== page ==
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ISET Economist Blog

A blog about economics in the South Caucasus.

Economic Growth and Income Inequality in Georgia

Poverty and income inequality are two of the top concerns for the newly elected Georgian government. Indeed, despite impressive growth performance (annual growth rates have averaged more than 6% since 2005), Georgia remains a poor country. Once the wealthiest Soviet republic, Georgia fell far behind others (except, perhaps, Tajikistan, Kyrgyzstan and Moldova) on almost any parameter of wellbeing. Adjusted for purchasing power parity, Georgia’s annual income per capita in 2011 was in the $5,400-5,800 ballpark (very similar to the resource-poor Armenia). Moreover, the “median” Georgian, as opposed to the “average” Georgian, is much poorer than suggested by the per capita income estimate. Like any average measure, the income per capita figure masks inequality in the distribution of income, and Georgia is much less equal compared to all ex-Soviet peers (with the possible exception of Russia).

An argument is advanced by some economists that it is perfectly reasonable to expect inequality levels to increase as a country starts to develop from very low levels of productivity, as is presumably the case in Georgia. These arguments find support in a theory that was popularized by Simon Kuznets in the 1950s. Accordingly, market forces tend to bring about higher levels of income inequality at an early stage of development; yet, after a certain level of average income is achieved, inequality would decrease.

The logic behind this inverse U-shaped relationship (“the Kuznets curve”) is based on the British model of modernization and industrialization, as follows:

  • Initially, smallholder farmers are evicted from their property through a process of land consolidation and technological progress in agriculture. The result is enrichment of landed aristocracy (whose ‘savings’ could be used to finance investment in capital), horrific poverty among landless peasantry and rapid urbanization. Oversupplied with low skill labor, the cities welcome rural migrants into the fast-growing class of urban poor barely surviving on a subsistence wage. The accumulation of capital increases labor productivity, yet as long as rural migration continues, wages remain depressed, leading to the emergence of an enormous income gap between the owners of land and capital, on the one hand, and the rest.
  • Once the pace of urbanization slows down, labor begins to claim – and receives – a larger share of the pie. From that point on, nations experience greater democratization, improvement of education and healthcare systems, and the rise of the welfare state. Growth continues, yet productivity gains begin to trickle down. Hence the logic behind the downward sloping portion of the Kuznets curve.

While logical, this theory has lost its appeal after the 1960s. Not in the least because an entire group of countries constituting the so-called “East Asian Miracle” – Hong Kong, Indonesia, Japan, South Korea, Malaysia, Singapore, Taiwan and Thailand – demonstrated the possibility of inclusive growth. In his influential article, “Some Lessons from the East Asian Miracle” (1996), Joseph Stiglitz points out that equality and growth reinforced each other in East Asia: “High rates of growth provided the resources that could be used to promote equality, just as high equality helped sustain the high rates of growth”. In Korea, Japan and Taiwan, he writes:

Land reforms were important in the initial stages of development. These had three effects: they increased rural productivity and income and resulted in increased savings; higher income provided the domestic demand that was important in these economies before export markets expanded; and the redistribution of income contributed to political stability, an important factor in creating a good environment for domestic and foreign investment.”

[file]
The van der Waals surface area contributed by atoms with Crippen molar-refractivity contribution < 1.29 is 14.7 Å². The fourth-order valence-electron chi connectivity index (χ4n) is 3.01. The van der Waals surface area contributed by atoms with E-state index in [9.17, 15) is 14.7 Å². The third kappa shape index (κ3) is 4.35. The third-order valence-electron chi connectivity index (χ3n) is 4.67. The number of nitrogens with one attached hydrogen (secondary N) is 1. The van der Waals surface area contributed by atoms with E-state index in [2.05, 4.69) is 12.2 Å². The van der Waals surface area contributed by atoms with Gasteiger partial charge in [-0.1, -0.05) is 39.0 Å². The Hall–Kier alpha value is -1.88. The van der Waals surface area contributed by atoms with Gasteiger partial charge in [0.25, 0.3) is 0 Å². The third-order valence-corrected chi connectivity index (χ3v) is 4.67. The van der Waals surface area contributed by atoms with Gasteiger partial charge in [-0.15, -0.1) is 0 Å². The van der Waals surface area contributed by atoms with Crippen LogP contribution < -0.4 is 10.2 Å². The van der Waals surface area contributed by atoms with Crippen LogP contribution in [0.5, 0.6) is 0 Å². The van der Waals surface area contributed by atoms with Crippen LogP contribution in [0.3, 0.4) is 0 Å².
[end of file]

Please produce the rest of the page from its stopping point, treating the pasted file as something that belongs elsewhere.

The emphasis on inclusivity was important in later stages of development as well. Higher wages made workers more satisfied, more productive and more willing to cooperate with the firms. Policies that restricted real estate speculation made housing more affordable and helped reduce demands for higher wages. Education policies ensuring universal literacy promoted both greater equity and productivity.

Now, while the East Asian Miracle demonstrates the possibility (and the benefits) of inclusive modernization and industrialization, the main lesson learned from the recent Georgian experience is this: in the 21st century a developing nation cannot achieve and sustain growth while ignoring concerns for equity. Near universal literacy, access to information and social networks provide the poor with political mobilization possibilities that were unthinkable in 18th century Britain. Rural development and redistribution policies may come at a significant cost to the economy in the short run, yet they are essential for political stability. Without political stability no investment, domestic or foreign, will take place.

To summarize, there is nothing “reasonable” or “good” about the wide and persistent income inequality that hit Georgia in the post-independence period. Whatever its virtues, the Kuznets curve hypothesis is utterly irrelevant for any discussion of the Georgian experience. If anything, the Georgian nation became poor and highly unequal because it went through a process of rapid dis-investment and de-industrialization. It was forced to shut down industrial plants, sending scrap metal abroad and workers into subsistence farming or early retirement. Thanks to moderate climate and soil conditions, hunger has never become an issue, yet inequality and associated political pressures rapidly reached catastrophic dimensions, unleashing cycles of violence, undermining the political order and the prospects of economic growth.

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